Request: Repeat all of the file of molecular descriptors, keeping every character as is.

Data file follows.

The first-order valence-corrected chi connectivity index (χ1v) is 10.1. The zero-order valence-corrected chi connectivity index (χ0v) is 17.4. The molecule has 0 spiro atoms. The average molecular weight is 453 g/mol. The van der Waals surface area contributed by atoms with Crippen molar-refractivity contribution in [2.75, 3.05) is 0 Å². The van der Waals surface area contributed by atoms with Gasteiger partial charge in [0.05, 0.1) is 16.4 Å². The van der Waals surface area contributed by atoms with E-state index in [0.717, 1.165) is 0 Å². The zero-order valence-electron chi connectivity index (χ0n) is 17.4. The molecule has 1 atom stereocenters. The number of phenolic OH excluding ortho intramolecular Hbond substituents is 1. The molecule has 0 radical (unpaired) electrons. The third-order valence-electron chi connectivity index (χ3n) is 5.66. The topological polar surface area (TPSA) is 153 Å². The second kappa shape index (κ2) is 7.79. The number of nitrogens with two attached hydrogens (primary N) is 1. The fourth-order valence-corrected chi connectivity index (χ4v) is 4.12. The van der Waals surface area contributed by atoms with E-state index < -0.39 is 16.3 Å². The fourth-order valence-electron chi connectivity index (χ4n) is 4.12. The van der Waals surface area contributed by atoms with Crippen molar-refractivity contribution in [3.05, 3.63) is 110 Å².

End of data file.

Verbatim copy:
The first-order valence-corrected chi connectivity index (χ1v) is 10.1. The zero-order valence-corrected chi connectivity index (χ0v) is 17.4. The molecule has 0 spiro atoms. The average molecular weight is 453 g/mol. The van der Waals surface area contributed by atoms with Crippen molar-refractivity contribution in [2.75, 3.05) is 0 Å². The van der Waals surface area contributed by atoms with Gasteiger partial charge in [0.05, 0.1) is 16.4 Å². The van der Waals surface area contributed by atoms with E-state index in [0.717, 1.165) is 0 Å². The zero-order valence-electron chi connectivity index (χ0n) is 17.4. The molecule has 1 atom stereocenters. The number of phenolic OH excluding ortho intramolecular Hbond substituents is 1. The molecule has 0 radical (unpaired) electrons. The third-order valence-electron chi connectivity index (χ3n) is 5.66. The topological polar surface area (TPSA) is 153 Å². The second kappa shape index (κ2) is 7.79. The number of nitrogens with two attached hydrogens (primary N) is 1. The fourth-order valence-corrected chi connectivity index (χ4v) is 4.12. The van der Waals surface area contributed by atoms with E-state index < -0.39 is 16.3 Å². The fourth-order valence-electron chi connectivity index (χ4n) is 4.12. The van der Waals surface area contributed by atoms with Crippen molar-refractivity contribution in [3.05, 3.63) is 110 Å².